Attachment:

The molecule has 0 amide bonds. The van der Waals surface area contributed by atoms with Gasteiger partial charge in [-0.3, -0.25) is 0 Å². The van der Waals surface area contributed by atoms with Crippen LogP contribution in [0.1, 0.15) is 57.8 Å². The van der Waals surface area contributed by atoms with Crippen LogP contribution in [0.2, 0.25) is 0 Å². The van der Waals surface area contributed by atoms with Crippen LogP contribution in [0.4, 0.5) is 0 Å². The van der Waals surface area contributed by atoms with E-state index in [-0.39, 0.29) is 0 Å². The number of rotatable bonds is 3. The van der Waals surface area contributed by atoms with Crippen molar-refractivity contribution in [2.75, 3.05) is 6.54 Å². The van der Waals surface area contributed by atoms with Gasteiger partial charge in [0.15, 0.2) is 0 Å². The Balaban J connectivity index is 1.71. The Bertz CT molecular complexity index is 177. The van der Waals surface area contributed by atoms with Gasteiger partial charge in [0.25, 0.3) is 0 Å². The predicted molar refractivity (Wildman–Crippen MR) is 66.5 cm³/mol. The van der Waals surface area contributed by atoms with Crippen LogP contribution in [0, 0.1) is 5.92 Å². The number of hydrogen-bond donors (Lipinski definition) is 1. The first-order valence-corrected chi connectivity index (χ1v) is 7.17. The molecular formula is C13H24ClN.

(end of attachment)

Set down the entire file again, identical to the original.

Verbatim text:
The molecule has 0 amide bonds. The van der Waals surface area contributed by atoms with Gasteiger partial charge in [-0.3, -0.25) is 0 Å². The van der Waals surface area contributed by atoms with Crippen LogP contribution in [0.1, 0.15) is 57.8 Å². The van der Waals surface area contributed by atoms with Crippen LogP contribution in [0.2, 0.25) is 0 Å². The van der Waals surface area contributed by atoms with Crippen LogP contribution in [0.4, 0.5) is 0 Å². The van der Waals surface area contributed by atoms with E-state index in [-0.39, 0.29) is 0 Å². The number of rotatable bonds is 3. The van der Waals surface area contributed by atoms with Crippen molar-refractivity contribution in [2.75, 3.05) is 6.54 Å². The van der Waals surface area contributed by atoms with Gasteiger partial charge in [0.15, 0.2) is 0 Å². The Balaban J connectivity index is 1.71. The Bertz CT molecular complexity index is 177. The van der Waals surface area contributed by atoms with Gasteiger partial charge in [0.25, 0.3) is 0 Å². The predicted molar refractivity (Wildman–Crippen MR) is 66.5 cm³/mol. The van der Waals surface area contributed by atoms with Crippen LogP contribution in [0, 0.1) is 5.92 Å². The number of hydrogen-bond donors (Lipinski definition) is 1. The first-order valence-corrected chi connectivity index (χ1v) is 7.17. The molecular formula is C13H24ClN.